Science Fair Project Encyclopedia
Veal is one of the most misunderstood protein products derived from livestock agriculture. Often associated with international cuisines such as Italian, French, German, and other middle-European countries, American consumers tend to prepare veal dishes more for special occasions.
In some systems, the calves are restricted to a small, dark crate for their entire lives; producers usually say that this is done to keep their flesh white and tender. Others instead reply that this is done for economic reasons (minimizing costs and providing them a studied food). The best meat comes from calves still unweaned.
Veal is the nutritious and nutrient-rich meat dervied from male offspring of dairy cows. Dairy cows must give birth annually to continue producing milk, but male dairy calves are of little or no value to dairy farmers, other than a very small percentage which are raised to maturity and used for breeding. Male dairy calves are used as the primary product source for veal throughout the industry.
Calves raised for veal are the male offspring of dairy cows. They’re taken from their mothers within a few days of birth and chained in stalls only 2 feet wide and 6 feet long with slatted floors. Since their mothers’ milk is used for human consumption, the calves are fed a milk substitute designed to help them gain at least 2 pounds a day. The diet is purposely low in iron so that the calves become anemic and their flesh stays pale and tender. Today's modern, environmentally controlled veal barns provide for optimal animal health and safety. Barns are well lighted, whether artificially and/or by natural light, and a constant source of fresh air is circulated. Many barns are temperature controlled as well.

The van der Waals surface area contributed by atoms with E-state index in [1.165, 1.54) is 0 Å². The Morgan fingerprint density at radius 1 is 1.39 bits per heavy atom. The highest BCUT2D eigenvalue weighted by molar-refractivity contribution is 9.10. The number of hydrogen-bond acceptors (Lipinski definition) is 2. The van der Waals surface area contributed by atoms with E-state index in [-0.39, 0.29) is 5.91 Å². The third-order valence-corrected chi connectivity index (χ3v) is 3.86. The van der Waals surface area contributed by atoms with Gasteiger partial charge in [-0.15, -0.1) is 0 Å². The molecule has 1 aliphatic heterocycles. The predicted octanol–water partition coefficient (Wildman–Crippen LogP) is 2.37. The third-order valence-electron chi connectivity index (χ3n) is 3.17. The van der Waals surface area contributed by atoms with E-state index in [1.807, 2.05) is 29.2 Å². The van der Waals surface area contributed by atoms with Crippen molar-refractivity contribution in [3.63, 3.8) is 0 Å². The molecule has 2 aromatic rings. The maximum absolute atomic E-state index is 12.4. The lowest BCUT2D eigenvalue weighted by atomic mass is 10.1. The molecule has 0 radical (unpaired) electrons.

Traditionally, individual stalls are used for raising the calves. These stalls provide a safe environment where the calves can stand, stretch, groom themselves, and lay down in a natural position. These pens are invaluable assets to help maintain proper health of the animals. They allow the calves to be individually looked after. They also help protect calves from the more aggressive of the herd. The stall's slotted floors allow for efficient removal of waste.
In recent times, calves are being bred traditionally again, in a constantly increasing measure, following in some cases the consumers' suggestions. Some non-vegetarians refuse to eat veal because they believe that the process is extremely cruel to the young calves. In the United Kingdom veal has become rare, largely for this reason.
Veal producers carefully watch each calf to be sure it is not suffering any clinical symptoms of anemia, such as weakness or loss of appetite. Calves must receive diets with iron to meet the animals' requirements for normal health and behavior. A calf that does not eat will not grow.
Veal farmers monitor each calf for health deficiencies such as anemia. The feed is controlled to meet the calves' nutritional needs. Individual stalls allow veal farmers and veterinarians to closely monitor the health of each calf and properly treat a calf with a specific, government approved antibiotic, only if and when required. Health products for use with veal calves are approved by the Food and Drug Administration within the Department of Health and Human Services and the manufacturers before being put on the market. The FDA also regulates the labeling of the product, the doses permitted, and withdrawal period.
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